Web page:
The Wrong Goodbye is Chris F. Holm’s second COLLECTOR adventure. Sam Thornton is a damned soul. In life he struck a deal with a demon to save his wife, who was dying of tuberculosis. It wasn’t enough that he traded his soul for her life; the demon corrupted him while he was still alive. Now Sam is pressed into service collecting and delivering other damned souls to Hell.
Things have gotten precarious since Sam’s last outing. The millennia-long cold war between Heaven and Hell has heated up, and the Chosen and the Fallen are engaging in public skirmishes, with human collateral damage. Sam’s problems, though, are more personal. A soul he is responsible for delivering has been hijacked by another Collector, Sam’s old friend Danny. Decades before, Sam, Danny, Ana and Quinn formed a secret “support group” of Collectors. This is forbidden, and when Hell got wind of it, they tortured Quinn and then “shelved” him. Ana has always blamed Sam for informing on Quinn, and Danny has not forgiven him — but Sam wasn’t the one who snitched, and he doesn’t know who did.
Danny uses the stolen soul as a bargaining chip to get Sam’s help. He says he is in trouble, but Sam is not softened, and refuses. Danny gives him back the soul anyway. Only… it’s not the right soul. Sam is intent on tracking down Danny and getting back the soul he is responsible for. His handler, Lilith, tells him that there is more at stake than just an eternity of suffering for him; there are consequences for the whole world, because something big is about to go down, and the soul Danny has taken is a big part of it.
Most of The Wrong Goodbye is a road trip — a strange, creepy, funny, sad road trip. Sam is joined on his travels by Gio, the substitute soul Danny foisted on him, who Sam has reconstituted into a recently-dead body. Gio was a low-level mobster, so green that he didn’t even realize the contract he made was with a demon. He is a gangster and a thug, yet Sam finds that Gio is growing on him. He grows on us, too. Along the way they connect with Roscoe, a tapped-out Texas oilman with an angry ex-wife, a drinking problem and a primo Cadillac. Well, they don’t actually connect with him so much as steal his car.
The trail takes Sam from Illinois to Las Cruces, New Mexico, and from a derelict, half-built-out housing tract in the New Mexico desert to the mother of all demon crack-houses, and finally to a Day of the Dead street party in Los Angeles. He encounters Ana, and later Dumas, the demon who made Sam’s deal, who is now successfully working as a “soul-skimmer.”
… The air was thick with oily smoke; it burned my throat and made my eyes water. But underneath its tarry bite was another scent, sour and unpleasant: a sulfurous reek that seemed to emanate from the very walls.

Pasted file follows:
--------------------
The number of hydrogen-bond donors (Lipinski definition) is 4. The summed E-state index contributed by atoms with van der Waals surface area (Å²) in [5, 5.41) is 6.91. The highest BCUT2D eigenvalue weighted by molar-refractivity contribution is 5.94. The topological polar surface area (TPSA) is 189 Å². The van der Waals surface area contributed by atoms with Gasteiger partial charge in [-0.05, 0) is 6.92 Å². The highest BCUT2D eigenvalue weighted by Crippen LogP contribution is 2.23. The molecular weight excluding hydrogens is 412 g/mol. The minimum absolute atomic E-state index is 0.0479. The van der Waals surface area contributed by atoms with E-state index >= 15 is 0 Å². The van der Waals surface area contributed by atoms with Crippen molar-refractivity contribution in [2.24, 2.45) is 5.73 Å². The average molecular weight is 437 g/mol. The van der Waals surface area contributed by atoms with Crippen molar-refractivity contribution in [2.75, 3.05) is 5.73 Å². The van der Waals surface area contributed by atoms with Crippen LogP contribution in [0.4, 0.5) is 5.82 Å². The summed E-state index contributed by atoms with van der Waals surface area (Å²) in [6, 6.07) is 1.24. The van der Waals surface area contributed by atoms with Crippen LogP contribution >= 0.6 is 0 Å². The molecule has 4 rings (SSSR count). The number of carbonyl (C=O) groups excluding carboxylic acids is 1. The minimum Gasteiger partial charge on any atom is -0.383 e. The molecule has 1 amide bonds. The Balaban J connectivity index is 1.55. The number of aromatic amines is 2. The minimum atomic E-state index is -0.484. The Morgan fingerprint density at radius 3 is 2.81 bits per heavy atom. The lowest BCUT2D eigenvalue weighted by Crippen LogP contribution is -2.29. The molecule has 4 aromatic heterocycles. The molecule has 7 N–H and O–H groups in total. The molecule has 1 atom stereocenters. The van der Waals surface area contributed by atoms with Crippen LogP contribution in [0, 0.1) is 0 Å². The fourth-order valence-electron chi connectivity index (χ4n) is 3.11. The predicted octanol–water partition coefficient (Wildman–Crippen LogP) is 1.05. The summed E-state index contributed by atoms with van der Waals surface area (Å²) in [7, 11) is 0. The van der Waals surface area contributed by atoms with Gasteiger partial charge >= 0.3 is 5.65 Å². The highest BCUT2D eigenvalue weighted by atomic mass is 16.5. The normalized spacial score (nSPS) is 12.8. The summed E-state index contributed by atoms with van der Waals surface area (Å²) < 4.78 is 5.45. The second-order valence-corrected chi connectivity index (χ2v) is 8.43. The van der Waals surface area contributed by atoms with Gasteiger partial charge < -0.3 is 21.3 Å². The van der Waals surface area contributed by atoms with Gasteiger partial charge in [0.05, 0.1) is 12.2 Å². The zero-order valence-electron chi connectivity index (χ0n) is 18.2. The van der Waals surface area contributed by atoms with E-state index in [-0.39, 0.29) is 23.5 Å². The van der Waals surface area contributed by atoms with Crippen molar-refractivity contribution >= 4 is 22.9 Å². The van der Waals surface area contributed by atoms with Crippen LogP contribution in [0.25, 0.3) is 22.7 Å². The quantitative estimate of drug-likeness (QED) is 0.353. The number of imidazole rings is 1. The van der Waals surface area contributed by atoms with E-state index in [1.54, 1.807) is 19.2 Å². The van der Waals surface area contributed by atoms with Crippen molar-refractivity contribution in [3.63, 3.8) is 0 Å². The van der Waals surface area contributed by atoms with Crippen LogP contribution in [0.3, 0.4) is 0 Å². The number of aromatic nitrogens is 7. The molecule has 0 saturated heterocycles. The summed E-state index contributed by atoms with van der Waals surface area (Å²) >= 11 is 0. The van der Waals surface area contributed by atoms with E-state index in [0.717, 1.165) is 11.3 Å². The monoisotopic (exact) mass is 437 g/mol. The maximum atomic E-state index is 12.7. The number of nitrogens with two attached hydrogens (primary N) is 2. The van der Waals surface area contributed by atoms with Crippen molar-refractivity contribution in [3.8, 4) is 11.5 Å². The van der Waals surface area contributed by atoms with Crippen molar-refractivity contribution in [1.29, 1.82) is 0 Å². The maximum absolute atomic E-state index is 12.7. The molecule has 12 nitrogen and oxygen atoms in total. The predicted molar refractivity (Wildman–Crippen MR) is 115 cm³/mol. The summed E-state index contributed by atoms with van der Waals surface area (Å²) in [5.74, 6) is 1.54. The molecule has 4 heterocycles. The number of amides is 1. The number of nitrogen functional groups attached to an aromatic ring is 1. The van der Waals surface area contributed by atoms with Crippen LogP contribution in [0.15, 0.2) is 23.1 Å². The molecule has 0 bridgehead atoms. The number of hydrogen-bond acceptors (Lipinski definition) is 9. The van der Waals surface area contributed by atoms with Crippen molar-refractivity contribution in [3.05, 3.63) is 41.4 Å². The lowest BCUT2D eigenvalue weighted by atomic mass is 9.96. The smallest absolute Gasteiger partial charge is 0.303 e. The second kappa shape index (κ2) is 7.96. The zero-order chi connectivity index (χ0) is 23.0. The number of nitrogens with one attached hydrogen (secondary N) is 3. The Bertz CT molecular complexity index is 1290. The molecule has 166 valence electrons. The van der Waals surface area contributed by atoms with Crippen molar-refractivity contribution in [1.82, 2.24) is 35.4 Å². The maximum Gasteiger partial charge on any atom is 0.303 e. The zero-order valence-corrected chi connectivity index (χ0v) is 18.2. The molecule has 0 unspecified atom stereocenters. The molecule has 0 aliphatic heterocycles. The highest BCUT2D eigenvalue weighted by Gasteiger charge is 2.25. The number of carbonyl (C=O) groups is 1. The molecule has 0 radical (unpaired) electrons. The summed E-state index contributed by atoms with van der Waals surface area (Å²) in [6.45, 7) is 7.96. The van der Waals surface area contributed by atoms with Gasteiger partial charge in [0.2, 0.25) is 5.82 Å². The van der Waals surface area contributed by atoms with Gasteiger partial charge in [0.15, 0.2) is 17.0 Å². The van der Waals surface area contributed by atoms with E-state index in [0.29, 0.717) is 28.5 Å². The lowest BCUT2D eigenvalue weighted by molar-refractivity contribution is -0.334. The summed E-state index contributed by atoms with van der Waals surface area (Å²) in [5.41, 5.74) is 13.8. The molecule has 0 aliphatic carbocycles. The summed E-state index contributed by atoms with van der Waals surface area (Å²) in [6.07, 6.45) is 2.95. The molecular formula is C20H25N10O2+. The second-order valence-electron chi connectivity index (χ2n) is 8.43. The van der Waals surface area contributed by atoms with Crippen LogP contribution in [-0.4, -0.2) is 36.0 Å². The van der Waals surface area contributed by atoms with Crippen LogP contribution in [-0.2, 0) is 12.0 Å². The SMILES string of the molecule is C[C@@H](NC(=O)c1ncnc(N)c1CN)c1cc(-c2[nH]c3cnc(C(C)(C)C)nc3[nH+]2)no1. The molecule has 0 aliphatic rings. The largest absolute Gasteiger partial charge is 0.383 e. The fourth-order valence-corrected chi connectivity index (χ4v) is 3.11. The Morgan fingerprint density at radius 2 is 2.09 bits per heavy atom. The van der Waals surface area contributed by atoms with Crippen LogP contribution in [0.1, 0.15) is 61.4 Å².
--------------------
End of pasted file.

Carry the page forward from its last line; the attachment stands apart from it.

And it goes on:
“Abandon hope, all ye who enter here,” I muttered.
“I know, right?” Dumas replied, his eyes dancing with mirth in the torchlight. “I’m thinking of having a doormat made special.”
Holm loads the book up with humor and Sam’s gallows wit, but the book is not exactly funny. It is mostly tragic, because in between fleeing cops, demons and even creepier creatures called Deliverants, Sam meditates on the nature of Heaven and Hell, good and evil, and free will. The most poignant part of the book is a small section in the demon “skim house,” where demons inject themselves with tiny slivers of the human souls that are on their way to hell. Demons get off on the feelings. Sam is accidentally injected, and finds himself in the memory of a four-year-old girl at home: joyful, curious and embraced by loving parents. It’s a touching scene, except we know this soul is damned.
These books get discussed as “supernatural noir,” and Holm has an essay at the back where he talks about the tropes and conventions of “noir.” Sam is the ultimate noir hero, in a way. There is nothing he can do to undo his own fate, yet he still makes choices that are compassionate, altruistic, or what we mortals might consider “right.” While Sam rationalizes a lot of his decisions, he only fools himself:
Could’ve been worse, though. If I hadn’t seen him and cut left at the last minute, Theresa would’ve wound up pasted to his grill. I’m guessing getting Gio’s woman killed would’ve made him a whole lot less cooperative — and, you know, I would have felt bad and stuff too. So thank God for small favors.
The evil master plan of the plot seemed familiar, and this idea that there is a “nothingness” beyond Heaven and Hell seems to be a common trope these days, but Sam’s way of saving the day was so simple it surprised me, and it was clever. The real point of these books is not how Sam outwits the demon, anyway; it’s his struggle to remain as human as he can, given that he is dead, working for a demon, and doomed.
Holm is working this sub-genre (sub-sub-genre?) really well. Sam is a consistent character, he speaks with an authentic voice, and there is enough plot and action to carry us along. Secondary characters are well-defined. I will continue to read the stories about this particular damned soul who still struggles to do the right thing.
Marion’s review of this book is rather more generous than I would be. Certainly, the plot moves quickly and seems to get darker by the page; the novel is quite well-written. But for me it didn’t have the originality and interest of the first book in the series. I’ll read the next book Holm writes, but I’m not as eager to see it as I was to see the next after reading the first.